Fish are declining due to global warming, a new study reveals.
Warmer water means that smaller plankton (the microorganisms that fish feed on) float to the surface. This means the fish get fewer nutrients than they eat, the researchers found.
Researchers at the University of Tokyo analyzed the individual weight and overall biomass of 13 fish species, including mackerel, anchovy and sardines, analyzing long-term data from six fish populations of four species between 1978 and 2018.
Seawater temperature data between 1982 and 2014 were also studied to see if changes in the surface and subsurface layers of the ocean may have had an impact.
The results, published in Fish and Fisheries, showed two periods of reduced fish body weight, first in the 1980s and again in the 2010s.
The results, published in Fish and Fisheries, showed two periods of fish body weight reduction, first in the 1980s and again in the 2010s (pictured: sardines underwater).
This initial weight drop was originally attributed to increased numbers of Japanese sardines, which increased competition with other species for food.
However, closer analysis revealed that the effect of climate change warming the ocean appears to have resulted in greater competition for food, as colder, nutrient-rich water could not easily rise to the surface.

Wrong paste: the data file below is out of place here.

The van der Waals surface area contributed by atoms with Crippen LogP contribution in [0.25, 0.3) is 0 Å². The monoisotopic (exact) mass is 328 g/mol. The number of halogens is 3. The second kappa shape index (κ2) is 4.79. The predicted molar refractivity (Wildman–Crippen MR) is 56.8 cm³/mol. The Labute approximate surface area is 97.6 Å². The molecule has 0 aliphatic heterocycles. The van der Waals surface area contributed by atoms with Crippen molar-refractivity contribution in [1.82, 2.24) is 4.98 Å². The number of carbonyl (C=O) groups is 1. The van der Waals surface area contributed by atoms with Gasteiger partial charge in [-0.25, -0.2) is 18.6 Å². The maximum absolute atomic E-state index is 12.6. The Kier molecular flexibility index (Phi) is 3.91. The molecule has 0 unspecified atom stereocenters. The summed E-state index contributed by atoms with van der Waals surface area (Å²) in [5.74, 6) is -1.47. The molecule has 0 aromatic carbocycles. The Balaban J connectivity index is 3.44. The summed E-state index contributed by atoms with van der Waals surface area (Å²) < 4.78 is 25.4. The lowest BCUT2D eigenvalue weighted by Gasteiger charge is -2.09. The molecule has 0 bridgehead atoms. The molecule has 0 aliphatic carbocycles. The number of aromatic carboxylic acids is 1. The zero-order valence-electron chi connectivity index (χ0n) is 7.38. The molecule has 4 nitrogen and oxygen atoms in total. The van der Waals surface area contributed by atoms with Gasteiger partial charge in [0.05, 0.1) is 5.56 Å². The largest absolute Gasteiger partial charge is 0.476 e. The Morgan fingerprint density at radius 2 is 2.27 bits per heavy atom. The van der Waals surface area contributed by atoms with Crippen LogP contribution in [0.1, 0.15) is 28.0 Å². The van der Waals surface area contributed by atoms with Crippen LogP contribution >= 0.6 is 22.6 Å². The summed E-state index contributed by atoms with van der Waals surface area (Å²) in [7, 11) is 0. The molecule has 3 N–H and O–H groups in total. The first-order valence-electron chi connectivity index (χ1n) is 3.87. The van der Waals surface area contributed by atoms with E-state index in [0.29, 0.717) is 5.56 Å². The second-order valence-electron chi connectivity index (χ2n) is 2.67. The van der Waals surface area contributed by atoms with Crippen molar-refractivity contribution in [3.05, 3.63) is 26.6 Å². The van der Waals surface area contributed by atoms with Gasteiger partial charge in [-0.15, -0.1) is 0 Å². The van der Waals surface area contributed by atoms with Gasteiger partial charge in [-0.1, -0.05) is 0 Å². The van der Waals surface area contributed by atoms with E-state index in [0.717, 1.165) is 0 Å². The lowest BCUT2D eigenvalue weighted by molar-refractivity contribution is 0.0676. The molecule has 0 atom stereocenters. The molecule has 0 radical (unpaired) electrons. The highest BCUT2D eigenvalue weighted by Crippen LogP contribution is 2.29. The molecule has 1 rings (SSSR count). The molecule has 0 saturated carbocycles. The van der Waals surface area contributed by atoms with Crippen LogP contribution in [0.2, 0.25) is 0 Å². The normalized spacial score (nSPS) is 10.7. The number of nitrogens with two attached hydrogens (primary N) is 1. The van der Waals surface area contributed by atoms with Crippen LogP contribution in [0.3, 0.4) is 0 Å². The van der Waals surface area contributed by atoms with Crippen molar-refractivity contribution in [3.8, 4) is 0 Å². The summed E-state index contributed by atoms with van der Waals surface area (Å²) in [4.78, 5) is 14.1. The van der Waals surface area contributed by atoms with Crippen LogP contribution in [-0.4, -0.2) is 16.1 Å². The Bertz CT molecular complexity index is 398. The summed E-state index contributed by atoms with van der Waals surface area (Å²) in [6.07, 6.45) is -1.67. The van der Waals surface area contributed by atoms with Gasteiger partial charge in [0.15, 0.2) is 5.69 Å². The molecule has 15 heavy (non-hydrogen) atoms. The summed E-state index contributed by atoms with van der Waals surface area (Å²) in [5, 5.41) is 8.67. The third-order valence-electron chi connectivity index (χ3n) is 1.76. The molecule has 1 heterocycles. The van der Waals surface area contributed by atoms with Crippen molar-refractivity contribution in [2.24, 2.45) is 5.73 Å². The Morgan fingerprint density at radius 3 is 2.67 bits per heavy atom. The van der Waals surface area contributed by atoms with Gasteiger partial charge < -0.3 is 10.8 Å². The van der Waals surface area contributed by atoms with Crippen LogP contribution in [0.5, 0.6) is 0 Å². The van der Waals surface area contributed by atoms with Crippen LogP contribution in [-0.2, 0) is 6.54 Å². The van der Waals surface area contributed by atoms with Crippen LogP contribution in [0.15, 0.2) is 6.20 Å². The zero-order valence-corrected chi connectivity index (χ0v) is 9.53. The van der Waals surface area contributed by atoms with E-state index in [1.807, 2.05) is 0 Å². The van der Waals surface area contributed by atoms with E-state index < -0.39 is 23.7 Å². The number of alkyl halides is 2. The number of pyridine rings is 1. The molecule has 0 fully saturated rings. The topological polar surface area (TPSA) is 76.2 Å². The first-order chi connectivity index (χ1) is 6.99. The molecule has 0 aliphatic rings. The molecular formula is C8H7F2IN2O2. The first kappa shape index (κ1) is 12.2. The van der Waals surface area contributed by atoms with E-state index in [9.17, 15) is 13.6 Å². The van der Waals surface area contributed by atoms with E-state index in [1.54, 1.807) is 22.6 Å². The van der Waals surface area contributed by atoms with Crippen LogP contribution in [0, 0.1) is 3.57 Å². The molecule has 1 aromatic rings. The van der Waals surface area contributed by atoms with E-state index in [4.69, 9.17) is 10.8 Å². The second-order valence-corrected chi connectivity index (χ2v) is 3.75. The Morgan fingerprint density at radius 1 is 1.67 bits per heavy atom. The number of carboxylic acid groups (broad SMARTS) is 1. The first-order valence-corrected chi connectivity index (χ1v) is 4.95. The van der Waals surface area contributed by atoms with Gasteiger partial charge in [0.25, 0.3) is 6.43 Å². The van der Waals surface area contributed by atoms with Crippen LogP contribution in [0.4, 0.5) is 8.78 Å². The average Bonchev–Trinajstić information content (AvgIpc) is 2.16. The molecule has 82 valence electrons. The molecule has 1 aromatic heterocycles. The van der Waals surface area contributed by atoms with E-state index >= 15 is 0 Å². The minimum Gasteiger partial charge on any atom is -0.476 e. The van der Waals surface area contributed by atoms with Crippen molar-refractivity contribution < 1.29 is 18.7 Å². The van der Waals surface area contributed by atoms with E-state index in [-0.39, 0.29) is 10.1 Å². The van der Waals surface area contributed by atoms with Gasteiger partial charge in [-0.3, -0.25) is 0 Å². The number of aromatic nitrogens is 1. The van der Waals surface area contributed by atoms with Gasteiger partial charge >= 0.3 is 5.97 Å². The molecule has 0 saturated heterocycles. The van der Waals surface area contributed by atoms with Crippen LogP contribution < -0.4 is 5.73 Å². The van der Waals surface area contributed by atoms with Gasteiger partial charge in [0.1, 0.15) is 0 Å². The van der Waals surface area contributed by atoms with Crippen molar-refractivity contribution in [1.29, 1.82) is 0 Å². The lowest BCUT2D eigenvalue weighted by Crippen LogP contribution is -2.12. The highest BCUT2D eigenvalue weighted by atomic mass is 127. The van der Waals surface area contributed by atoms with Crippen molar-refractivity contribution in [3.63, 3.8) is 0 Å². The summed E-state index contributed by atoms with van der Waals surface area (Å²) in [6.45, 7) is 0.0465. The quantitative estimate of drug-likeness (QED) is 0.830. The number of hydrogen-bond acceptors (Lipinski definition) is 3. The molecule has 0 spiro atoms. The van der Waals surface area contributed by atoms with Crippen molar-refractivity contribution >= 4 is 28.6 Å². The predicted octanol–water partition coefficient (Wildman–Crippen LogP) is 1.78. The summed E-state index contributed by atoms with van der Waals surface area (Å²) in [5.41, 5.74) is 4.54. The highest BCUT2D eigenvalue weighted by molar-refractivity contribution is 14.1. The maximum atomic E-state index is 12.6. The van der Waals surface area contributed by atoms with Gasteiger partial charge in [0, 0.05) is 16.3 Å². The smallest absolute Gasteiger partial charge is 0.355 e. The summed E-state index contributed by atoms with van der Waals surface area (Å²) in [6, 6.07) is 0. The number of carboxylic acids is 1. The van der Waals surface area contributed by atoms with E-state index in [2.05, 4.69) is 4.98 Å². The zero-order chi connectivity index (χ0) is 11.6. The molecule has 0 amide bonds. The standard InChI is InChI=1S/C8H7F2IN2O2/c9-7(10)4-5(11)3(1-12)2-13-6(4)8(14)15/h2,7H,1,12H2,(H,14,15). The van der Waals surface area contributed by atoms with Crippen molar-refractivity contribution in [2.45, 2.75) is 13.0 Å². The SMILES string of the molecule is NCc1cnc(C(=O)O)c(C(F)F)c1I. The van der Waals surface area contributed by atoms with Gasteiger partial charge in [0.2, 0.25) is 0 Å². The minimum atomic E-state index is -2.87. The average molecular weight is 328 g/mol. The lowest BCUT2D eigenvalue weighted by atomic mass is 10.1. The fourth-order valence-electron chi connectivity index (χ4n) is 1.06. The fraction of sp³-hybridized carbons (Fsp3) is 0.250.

The findings in the Pacific support previous research in other areas of the world that has found that trophy fish caught in fishing competitions are also getting smaller, and that smaller fish species are also increasing in number at the expense of larger ones. big.
Professor Shin-ichi Ito of the University of Tokyo said: “With higher temperatures, the upper layer of the ocean becomes more stratified, and previous research has shown that larger plankton is replaced by smaller plankton and less nutritious gelatinous species. , like jellyfish.
‘Climate change may alter the timing and duration of phytoplankton blooms, an explosive growth of microscopic algae on the ocean surface, which may no longer coincide with key periods in the life cycle of fish.
Warmer water means smaller plankton, which means fish get fewer nutrients from what they eat, the researchers found (pictured: freshly caught herring at a fish market)
“Other studies have also shown that fish migration is affected, which in turn impacts fish interaction and competition for resources.”
According to the Food and Agriculture Organization of the United Nations, in 2019, the western North Pacific accounted for almost a quarter of the world’s total fish caught and sold.
The team adds that their results have implications for fisheries and policymakers trying to manage ocean resources in future climate change scenarios.
Professor Ito said: “Fish stocks should be managed differently than before, taking into account the increasing impact of climate-induced conditions.”
‘The situation that fish are experiencing is much more serious than decades ago. If we cannot stop global warming, the quality of fish may decline.
“Therefore, we must take action so we can enjoy a healthy ocean and delicious fish.”